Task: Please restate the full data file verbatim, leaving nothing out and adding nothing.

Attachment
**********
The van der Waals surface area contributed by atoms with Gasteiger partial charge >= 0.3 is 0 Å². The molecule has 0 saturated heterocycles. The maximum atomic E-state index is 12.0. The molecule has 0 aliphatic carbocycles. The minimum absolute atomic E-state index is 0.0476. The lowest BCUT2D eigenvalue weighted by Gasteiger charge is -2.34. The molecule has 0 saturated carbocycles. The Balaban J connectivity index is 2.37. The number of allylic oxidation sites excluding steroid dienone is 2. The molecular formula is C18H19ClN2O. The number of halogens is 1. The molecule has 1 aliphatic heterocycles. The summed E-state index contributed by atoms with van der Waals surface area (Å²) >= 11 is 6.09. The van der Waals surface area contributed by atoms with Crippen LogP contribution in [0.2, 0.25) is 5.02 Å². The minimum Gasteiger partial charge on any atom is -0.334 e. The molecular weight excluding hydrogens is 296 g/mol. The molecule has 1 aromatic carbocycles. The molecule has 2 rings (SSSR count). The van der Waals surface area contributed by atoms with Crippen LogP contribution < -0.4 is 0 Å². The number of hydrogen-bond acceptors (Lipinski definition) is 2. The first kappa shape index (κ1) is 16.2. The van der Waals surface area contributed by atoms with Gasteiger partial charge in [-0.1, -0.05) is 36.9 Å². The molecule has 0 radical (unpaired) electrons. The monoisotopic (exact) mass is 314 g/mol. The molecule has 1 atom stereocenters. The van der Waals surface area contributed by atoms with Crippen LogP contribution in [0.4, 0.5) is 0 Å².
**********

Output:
The van der Waals surface area contributed by atoms with Gasteiger partial charge >= 0.3 is 0 Å². The molecule has 0 saturated heterocycles. The maximum atomic E-state index is 12.0. The molecule has 0 aliphatic carbocycles. The minimum absolute atomic E-state index is 0.0476. The lowest BCUT2D eigenvalue weighted by Gasteiger charge is -2.34. The molecule has 0 saturated carbocycles. The Balaban J connectivity index is 2.37. The number of allylic oxidation sites excluding steroid dienone is 2. The molecular formula is C18H19ClN2O. The number of halogens is 1. The molecule has 1 aliphatic heterocycles. The summed E-state index contributed by atoms with van der Waals surface area (Å²) >= 11 is 6.09. The van der Waals surface area contributed by atoms with Crippen LogP contribution in [0.2, 0.25) is 5.02 Å². The minimum Gasteiger partial charge on any atom is -0.334 e. The molecular weight excluding hydrogens is 296 g/mol. The molecule has 1 aromatic carbocycles. The molecule has 2 rings (SSSR count). The van der Waals surface area contributed by atoms with Crippen LogP contribution < -0.4 is 0 Å². The number of hydrogen-bond acceptors (Lipinski definition) is 2. The first kappa shape index (κ1) is 16.2. The van der Waals surface area contributed by atoms with Gasteiger partial charge in [-0.1, -0.05) is 36.9 Å². The molecule has 0 radical (unpaired) electrons. The monoisotopic (exact) mass is 314 g/mol. The molecule has 1 atom stereocenters. The van der Waals surface area contributed by atoms with Crippen LogP contribution in [0.4, 0.5) is 0 Å².